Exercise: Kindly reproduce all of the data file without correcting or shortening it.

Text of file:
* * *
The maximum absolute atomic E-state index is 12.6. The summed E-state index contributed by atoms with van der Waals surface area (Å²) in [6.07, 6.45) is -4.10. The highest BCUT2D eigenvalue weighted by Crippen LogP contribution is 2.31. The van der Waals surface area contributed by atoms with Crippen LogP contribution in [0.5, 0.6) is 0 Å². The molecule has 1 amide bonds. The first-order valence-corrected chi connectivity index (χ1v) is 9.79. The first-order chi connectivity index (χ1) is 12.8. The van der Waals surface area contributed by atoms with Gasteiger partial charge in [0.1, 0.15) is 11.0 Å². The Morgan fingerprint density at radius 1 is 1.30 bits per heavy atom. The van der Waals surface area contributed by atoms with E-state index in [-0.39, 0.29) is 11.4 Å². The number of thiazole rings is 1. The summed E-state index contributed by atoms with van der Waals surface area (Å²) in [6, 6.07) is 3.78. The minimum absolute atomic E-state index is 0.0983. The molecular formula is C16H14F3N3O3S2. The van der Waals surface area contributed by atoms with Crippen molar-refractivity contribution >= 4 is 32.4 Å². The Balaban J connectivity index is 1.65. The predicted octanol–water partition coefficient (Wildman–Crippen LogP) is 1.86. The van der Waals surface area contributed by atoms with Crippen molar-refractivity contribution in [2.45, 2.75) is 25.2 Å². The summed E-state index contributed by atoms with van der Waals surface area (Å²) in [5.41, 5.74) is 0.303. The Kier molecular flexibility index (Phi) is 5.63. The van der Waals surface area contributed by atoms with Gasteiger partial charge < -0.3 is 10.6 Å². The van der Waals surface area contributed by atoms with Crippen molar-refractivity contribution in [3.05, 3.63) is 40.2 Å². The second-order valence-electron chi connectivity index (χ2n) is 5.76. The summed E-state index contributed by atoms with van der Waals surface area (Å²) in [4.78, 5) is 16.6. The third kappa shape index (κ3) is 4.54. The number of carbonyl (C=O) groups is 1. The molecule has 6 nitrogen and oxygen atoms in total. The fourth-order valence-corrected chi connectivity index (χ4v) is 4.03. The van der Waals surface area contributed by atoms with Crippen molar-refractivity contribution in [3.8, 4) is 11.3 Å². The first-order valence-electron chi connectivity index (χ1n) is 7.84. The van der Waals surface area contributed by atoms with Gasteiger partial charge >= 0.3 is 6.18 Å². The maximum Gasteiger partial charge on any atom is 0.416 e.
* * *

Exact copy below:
The maximum absolute atomic E-state index is 12.6. The summed E-state index contributed by atoms with van der Waals surface area (Å²) in [6.07, 6.45) is -4.10. The highest BCUT2D eigenvalue weighted by Crippen LogP contribution is 2.31. The van der Waals surface area contributed by atoms with Crippen LogP contribution in [0.5, 0.6) is 0 Å². The molecule has 1 amide bonds. The first-order valence-corrected chi connectivity index (χ1v) is 9.79. The first-order chi connectivity index (χ1) is 12.8. The van der Waals surface area contributed by atoms with Gasteiger partial charge in [0.1, 0.15) is 11.0 Å². The Morgan fingerprint density at radius 1 is 1.30 bits per heavy atom. The van der Waals surface area contributed by atoms with E-state index in [-0.39, 0.29) is 11.4 Å². The number of thiazole rings is 1. The summed E-state index contributed by atoms with van der Waals surface area (Å²) in [6, 6.07) is 3.78. The minimum absolute atomic E-state index is 0.0983. The molecular formula is C16H14F3N3O3S2. The van der Waals surface area contributed by atoms with Crippen molar-refractivity contribution >= 4 is 32.4 Å². The Balaban J connectivity index is 1.65. The predicted octanol–water partition coefficient (Wildman–Crippen LogP) is 1.86. The van der Waals surface area contributed by atoms with Crippen molar-refractivity contribution in [2.45, 2.75) is 25.2 Å². The summed E-state index contributed by atoms with van der Waals surface area (Å²) in [5.41, 5.74) is 0.303. The Kier molecular flexibility index (Phi) is 5.63. The van der Waals surface area contributed by atoms with Gasteiger partial charge < -0.3 is 10.6 Å². The van der Waals surface area contributed by atoms with Crippen molar-refractivity contribution in [3.05, 3.63) is 40.2 Å². The second-order valence-electron chi connectivity index (χ2n) is 5.76. The summed E-state index contributed by atoms with van der Waals surface area (Å²) in [4.78, 5) is 16.6. The third kappa shape index (κ3) is 4.54. The number of carbonyl (C=O) groups is 1. The molecule has 6 nitrogen and oxygen atoms in total. The fourth-order valence-corrected chi connectivity index (χ4v) is 4.03. The van der Waals surface area contributed by atoms with Crippen molar-refractivity contribution in [3.8, 4) is 11.3 Å². The first-order valence-electron chi connectivity index (χ1n) is 7.84. The van der Waals surface area contributed by atoms with Gasteiger partial charge >= 0.3 is 6.18 Å². The maximum Gasteiger partial charge on any atom is 0.416 e.